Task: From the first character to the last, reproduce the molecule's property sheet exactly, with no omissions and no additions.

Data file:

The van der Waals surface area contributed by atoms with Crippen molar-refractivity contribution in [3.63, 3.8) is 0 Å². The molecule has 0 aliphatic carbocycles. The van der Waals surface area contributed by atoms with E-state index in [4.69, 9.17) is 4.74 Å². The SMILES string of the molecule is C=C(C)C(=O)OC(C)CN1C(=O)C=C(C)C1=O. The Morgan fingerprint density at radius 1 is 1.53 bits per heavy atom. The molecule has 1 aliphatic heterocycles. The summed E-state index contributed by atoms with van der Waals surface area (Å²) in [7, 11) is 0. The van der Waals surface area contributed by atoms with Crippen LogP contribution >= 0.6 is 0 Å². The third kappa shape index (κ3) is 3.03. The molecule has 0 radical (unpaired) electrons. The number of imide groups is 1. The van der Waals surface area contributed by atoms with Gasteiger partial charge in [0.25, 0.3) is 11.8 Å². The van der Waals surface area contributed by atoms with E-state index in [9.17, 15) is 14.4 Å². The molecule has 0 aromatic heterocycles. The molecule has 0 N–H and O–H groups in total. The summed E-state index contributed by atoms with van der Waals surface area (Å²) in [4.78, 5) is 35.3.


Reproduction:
The van der Waals surface area contributed by atoms with Crippen molar-refractivity contribution in [3.63, 3.8) is 0 Å². The molecule has 0 aliphatic carbocycles. The van der Waals surface area contributed by atoms with E-state index in [4.69, 9.17) is 4.74 Å². The SMILES string of the molecule is C=C(C)C(=O)OC(C)CN1C(=O)C=C(C)C1=O. The Morgan fingerprint density at radius 1 is 1.53 bits per heavy atom. The molecule has 1 aliphatic heterocycles. The summed E-state index contributed by atoms with van der Waals surface area (Å²) in [7, 11) is 0. The van der Waals surface area contributed by atoms with Crippen LogP contribution >= 0.6 is 0 Å². The third kappa shape index (κ3) is 3.03. The molecule has 0 radical (unpaired) electrons. The number of imide groups is 1. The van der Waals surface area contributed by atoms with Gasteiger partial charge in [0.25, 0.3) is 11.8 Å². The van der Waals surface area contributed by atoms with E-state index in [9.17, 15) is 14.4 Å². The molecule has 0 aromatic heterocycles. The molecule has 0 N–H and O–H groups in total. The summed E-state index contributed by atoms with van der Waals surface area (Å²) in [4.78, 5) is 35.3.